Decreased pressure pain thresholds have been associated with sensitization. In migraine, decreased pressure pain thresholds of the upper cervical structures and the trapezius muscle are common [24, 25]. Migraine is associated with cervical musculoskeletal dysfunction such as cervical myofascial trigger points, decreased endurance of the neck flexor muscles and restricted mobility of the upper cervical spine [23, 26, 27]. A combination of manual pressure techniques on myofascial trigger points, neck muscle strength exercises and mobilizations of the cervical and thoracic spine targets to decrease cervical nociceptive input and to reduce sensitization of the trigemino-cervical complex. We hypothesize that manual therapy can reduce the frequency of migraine by decreasing the nociceptive transmission in the trigemino-cervical complex.

The objective of our randomized controlled trial (RCT) is to assess the effectiveness of a multimodal manual therapy treatment compared to usual care for the prophylactic treatment of migraine.


This study is a single-blinded, multicentre, pragmatic clinical trial with two parallel groups assessing the potential superiority of a multimodal MT treatment over usual care by the GP. We will include a 4-week run-in period to provide accurate migraine frequency data prior to enrolment. The treatment will last 12 weeks with follow-up measurements at 12, 26 and 52 weeks (Fig. 1). The study adheres to the guidelines of the International Headache Society (IHS) for controlled trials in patients with migraine regarding inclusion criteria, outcome measurements and statistical analysis [9].

Fig. 1

Flow diagram of the trial. GP general practitioner, MT manual therapy

Parallel to the RCT we will conduct a prospective cohort study with migraine patients with a strong preference for MT treatment who do not want to be randomized. The aim of this parallel group is to explore the differences in patient characteristics at baseline between the randomized trial and the cohort study. Patient’s expectations with regard to recovery will be assessed in both studies and the relationship between expectations and effect of the treatment (i.e. the primary outcome measures) will be analysed. This information is necessary to better understand the generalizability of the study results. The participants in the cohort study will be treated with MT; treatment and measurements will be identical to the treatment procedure and measurements used in the RCT. All measurements will take place with a trained research assistant at one location. Participants will be given usual care by their own GP.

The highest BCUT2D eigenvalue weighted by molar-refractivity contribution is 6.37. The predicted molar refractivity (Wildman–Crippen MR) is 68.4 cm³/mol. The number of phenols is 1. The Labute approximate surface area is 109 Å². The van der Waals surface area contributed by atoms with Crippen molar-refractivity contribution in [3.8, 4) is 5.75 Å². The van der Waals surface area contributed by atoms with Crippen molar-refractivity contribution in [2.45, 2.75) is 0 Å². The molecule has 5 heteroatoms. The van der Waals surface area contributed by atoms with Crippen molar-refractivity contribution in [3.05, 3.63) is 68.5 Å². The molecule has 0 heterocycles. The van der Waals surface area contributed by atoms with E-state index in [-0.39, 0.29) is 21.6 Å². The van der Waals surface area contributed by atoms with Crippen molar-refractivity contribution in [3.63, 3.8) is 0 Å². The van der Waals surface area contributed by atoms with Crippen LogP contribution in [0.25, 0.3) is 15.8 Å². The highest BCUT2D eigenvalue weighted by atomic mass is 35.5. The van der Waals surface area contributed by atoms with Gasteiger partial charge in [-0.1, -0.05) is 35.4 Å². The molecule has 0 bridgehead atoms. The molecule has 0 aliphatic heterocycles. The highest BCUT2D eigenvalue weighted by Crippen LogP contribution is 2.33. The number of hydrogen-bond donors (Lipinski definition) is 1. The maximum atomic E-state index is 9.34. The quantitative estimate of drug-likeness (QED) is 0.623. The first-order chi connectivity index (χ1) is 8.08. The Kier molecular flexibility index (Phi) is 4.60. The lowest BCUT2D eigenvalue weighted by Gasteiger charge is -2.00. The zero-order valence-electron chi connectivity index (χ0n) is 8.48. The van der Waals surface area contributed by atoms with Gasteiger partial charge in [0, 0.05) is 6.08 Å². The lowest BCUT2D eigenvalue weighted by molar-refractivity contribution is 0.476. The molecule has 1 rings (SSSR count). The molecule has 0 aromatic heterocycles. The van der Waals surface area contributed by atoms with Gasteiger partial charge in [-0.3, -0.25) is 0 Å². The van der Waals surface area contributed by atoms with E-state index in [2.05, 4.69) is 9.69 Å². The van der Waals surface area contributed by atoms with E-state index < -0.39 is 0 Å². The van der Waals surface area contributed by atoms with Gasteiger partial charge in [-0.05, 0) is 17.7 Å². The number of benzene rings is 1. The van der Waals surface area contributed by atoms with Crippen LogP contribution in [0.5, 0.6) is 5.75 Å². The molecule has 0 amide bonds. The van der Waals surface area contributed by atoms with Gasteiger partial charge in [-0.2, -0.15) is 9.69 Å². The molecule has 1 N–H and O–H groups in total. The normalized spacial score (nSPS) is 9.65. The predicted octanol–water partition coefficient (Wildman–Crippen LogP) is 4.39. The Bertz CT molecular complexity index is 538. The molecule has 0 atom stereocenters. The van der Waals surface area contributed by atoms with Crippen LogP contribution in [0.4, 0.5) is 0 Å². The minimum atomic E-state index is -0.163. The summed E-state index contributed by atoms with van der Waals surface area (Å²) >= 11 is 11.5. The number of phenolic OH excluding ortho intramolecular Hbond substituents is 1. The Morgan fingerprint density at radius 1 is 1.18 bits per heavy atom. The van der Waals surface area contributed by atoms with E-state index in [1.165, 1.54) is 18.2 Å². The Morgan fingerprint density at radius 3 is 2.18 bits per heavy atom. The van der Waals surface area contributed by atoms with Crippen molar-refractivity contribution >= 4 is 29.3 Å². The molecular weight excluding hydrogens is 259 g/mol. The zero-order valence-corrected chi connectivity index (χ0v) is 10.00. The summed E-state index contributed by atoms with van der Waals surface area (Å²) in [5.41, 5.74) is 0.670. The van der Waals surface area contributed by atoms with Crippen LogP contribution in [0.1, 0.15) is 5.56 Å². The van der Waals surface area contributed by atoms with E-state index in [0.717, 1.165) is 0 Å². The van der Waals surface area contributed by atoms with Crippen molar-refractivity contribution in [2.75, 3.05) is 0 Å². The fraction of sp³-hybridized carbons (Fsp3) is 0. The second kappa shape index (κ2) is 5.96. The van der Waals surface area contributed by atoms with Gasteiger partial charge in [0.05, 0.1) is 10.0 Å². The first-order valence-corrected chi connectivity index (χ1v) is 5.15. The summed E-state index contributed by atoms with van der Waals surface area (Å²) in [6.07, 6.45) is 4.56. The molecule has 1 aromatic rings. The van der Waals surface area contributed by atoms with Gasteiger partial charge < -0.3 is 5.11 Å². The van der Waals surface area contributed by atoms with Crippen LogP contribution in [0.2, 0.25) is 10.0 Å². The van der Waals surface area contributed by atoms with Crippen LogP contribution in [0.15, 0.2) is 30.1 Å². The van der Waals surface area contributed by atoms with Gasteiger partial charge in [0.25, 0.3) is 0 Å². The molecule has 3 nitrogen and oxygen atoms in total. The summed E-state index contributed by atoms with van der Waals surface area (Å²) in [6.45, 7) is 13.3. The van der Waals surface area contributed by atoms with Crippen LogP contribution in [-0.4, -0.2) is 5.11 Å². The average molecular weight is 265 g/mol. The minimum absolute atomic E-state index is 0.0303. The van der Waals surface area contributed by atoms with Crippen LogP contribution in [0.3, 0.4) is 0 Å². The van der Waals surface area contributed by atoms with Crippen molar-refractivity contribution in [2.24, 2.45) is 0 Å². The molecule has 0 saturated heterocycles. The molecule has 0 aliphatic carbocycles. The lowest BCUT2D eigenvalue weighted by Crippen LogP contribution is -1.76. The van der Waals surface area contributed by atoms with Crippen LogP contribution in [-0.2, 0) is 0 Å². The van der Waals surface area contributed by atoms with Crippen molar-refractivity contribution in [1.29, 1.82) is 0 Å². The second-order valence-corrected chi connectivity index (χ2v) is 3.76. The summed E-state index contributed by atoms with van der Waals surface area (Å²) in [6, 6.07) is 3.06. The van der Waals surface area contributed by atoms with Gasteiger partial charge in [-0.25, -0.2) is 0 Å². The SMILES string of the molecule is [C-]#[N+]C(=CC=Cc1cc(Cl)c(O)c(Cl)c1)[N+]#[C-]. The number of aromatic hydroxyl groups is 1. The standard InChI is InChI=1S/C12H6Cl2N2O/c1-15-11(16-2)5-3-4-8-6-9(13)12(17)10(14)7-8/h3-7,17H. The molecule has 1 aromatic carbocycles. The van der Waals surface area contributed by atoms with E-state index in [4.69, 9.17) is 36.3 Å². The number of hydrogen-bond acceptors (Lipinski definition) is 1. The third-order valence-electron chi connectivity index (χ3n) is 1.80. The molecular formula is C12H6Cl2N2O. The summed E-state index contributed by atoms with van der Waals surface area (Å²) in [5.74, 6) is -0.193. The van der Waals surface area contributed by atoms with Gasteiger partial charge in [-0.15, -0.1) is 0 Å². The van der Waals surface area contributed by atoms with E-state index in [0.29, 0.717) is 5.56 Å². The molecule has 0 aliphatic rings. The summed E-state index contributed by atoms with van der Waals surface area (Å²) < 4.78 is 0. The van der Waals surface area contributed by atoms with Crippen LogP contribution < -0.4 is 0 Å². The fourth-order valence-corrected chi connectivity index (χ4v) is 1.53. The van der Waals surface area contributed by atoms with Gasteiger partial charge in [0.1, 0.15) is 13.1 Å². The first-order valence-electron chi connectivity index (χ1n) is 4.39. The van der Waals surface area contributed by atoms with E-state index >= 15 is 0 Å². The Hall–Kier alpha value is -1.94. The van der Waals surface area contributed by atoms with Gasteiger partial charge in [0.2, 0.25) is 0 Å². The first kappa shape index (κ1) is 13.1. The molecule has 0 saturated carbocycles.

The design and protocol of the study have been approved by the medical ethics committee of Amsterdam University Medical Centres (location VUmc) and registered in the Dutch Trial Register (NL7504). The Standard Protocol Items: Recommendations for Interventional Trials (SPIRIT) Checklist for this research is presented in Additional file 1 [28]. Information on participants will be handled according to EU General Data Protection Regulations, and according to the guideline of the Central Committee on Research Involving Human Subjects (CCMO) in the Netherlands, to protect participant confidentiality. The study is monitored by the Clinical Research Bureau (CRB) of Amsterdam UMC location VUmc.


Participants will be recruited by the participating general practitioners (GPs) working in an urban area of Hoofddorp, The Netherlands. During consultation, the GP will provide oral and written information about the study and will invite the patient to participate. If the patient is interested in participating in the study and consents to providing contact details to the researcher, the GP notifies the researcher by email. The researcher will provide additional information about the study to the participant, followed by a telephone interview after 1 week to answer possible questions and check the inclusion and exclusion criteria. Information on the study will be provided by posters and folders in participating general practices and at the website of the coordinating healthcare centre.

Inclusion criteria

Eligible participants are between 18 and 65 years of age and should have had migraine attacks for more than 1 year, according to the diagnostic criteria of the International Classification of Headache Disorders (ICHD) III [29]. A GP or neurologist should have established the diagnosis of migraine, and the frequency of attacks should be two times a month or more. Co-occurrence of tension-type headache is allowed if the participant can clearly distinguish this headache from migraine. Participants will only be included if they have concomitant neck pain between migraine attacks or during an attack. The use of prophylactic medication is allowed if migraine is stable and medication use has not changed in the last 3 months. Furthermore, participants have to be able to read and write Dutch.